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All day sun set


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#1 Chris Stones

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Posted 24 May 2008 - 07:32 AM

I'm shooting a civil war film in Savannah at the end of June and the script calls for a lot of sun set scenes. I've been told we will not be able to shoot all of this at the correct time and on days where we have more extras and time is of the essence we will have to shoot all day and make it look like sun set. How can I do this?

Some of these scenes are in a clearing but some are in quite a dense forest.

I had thought about shooting the wides at the correct time of day and then cheating on the close ups by not showing the sky and then using large silks to cut the over head hard sun light and use HMIs through a frame to fire in the softer lower angled light, but I've been informed this is too expensive. Out of interest if we did have the budget would this have been the right approach? Obviously the backgrounds in these shots would have had the "wrong" light and would probably have been a bit brighter too but would this have mattered? Would the audience have noticed?

So I need a cheaper alternative to the problem. Would gelled tungstens work OK? Or would they end up having to be so big to compensate for their natural inneficiency compard to HMIs and then the gel on top that they would be expensive anyway and need huge amounts of power? Can I rely on mirrors and shiney boards to give me my cross light key? Do I need to approach the scenes in the clearing differently to the scenes in the forest? Obviously putting up silks in the forest and finding areas of sun light to reflect in the correct direction may be harder as so much is shaded.

Any thoughts on filters I can use to enhance the look?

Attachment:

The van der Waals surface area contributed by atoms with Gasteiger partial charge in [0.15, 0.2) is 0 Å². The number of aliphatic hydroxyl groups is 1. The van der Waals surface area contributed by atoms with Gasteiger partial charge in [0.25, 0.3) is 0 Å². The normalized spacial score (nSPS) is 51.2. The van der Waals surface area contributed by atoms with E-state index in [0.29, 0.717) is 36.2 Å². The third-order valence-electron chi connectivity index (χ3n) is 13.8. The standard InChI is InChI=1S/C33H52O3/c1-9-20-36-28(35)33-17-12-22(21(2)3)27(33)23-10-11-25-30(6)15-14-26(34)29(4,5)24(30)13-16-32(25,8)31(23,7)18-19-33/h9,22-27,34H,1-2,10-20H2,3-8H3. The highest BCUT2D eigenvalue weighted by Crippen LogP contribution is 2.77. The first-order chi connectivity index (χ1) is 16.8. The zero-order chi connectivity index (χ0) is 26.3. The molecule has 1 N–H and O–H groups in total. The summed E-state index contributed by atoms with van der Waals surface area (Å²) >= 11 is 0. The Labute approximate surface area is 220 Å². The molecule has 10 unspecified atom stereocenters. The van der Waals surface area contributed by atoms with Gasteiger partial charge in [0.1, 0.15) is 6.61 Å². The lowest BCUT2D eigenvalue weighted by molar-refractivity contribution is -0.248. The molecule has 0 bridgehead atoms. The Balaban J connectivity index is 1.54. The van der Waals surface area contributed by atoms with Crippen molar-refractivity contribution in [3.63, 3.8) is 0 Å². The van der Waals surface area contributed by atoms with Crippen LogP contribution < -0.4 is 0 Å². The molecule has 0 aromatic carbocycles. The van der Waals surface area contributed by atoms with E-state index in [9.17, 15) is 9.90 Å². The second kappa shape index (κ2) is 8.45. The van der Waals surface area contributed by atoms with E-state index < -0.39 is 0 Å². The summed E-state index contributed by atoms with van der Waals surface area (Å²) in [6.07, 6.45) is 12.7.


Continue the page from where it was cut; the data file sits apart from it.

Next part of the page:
This is a big project for me (my grad film for the London Film School) so it means a lot to me to get it right, so any advice would be really appreciated.

Thanks in advance
Chris
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#2 Chris Keth

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Posted 25 May 2008 - 01:07 AM

I had thought about shooting the wides at the correct time of day and then cheating on the close ups by not showing the sky and then using large silks to cut the over head hard sun light and use HMIs through a frame to fire in the softer lower angled light, but I've been informed this is too expensive. Out of interest if we did have the budget would this have been the right approach? Obviously the backgrounds in these shots would have had the "wrong" light and would probably have been a bit brighter too but would this have mattered? Would the audience have noticed?


As far as I know, this is exactly the approach to take. The backgrounds of those closeups will look more or less right as long as you add enough light to be able to darken the bg some, just so it doesn't look like bright noon or afternoon.

An alternate and cheaper approach is to use the same silks over talent but then use shinyboards rather than the large HMIs. The sunset color will come from overall filtration on the lens.
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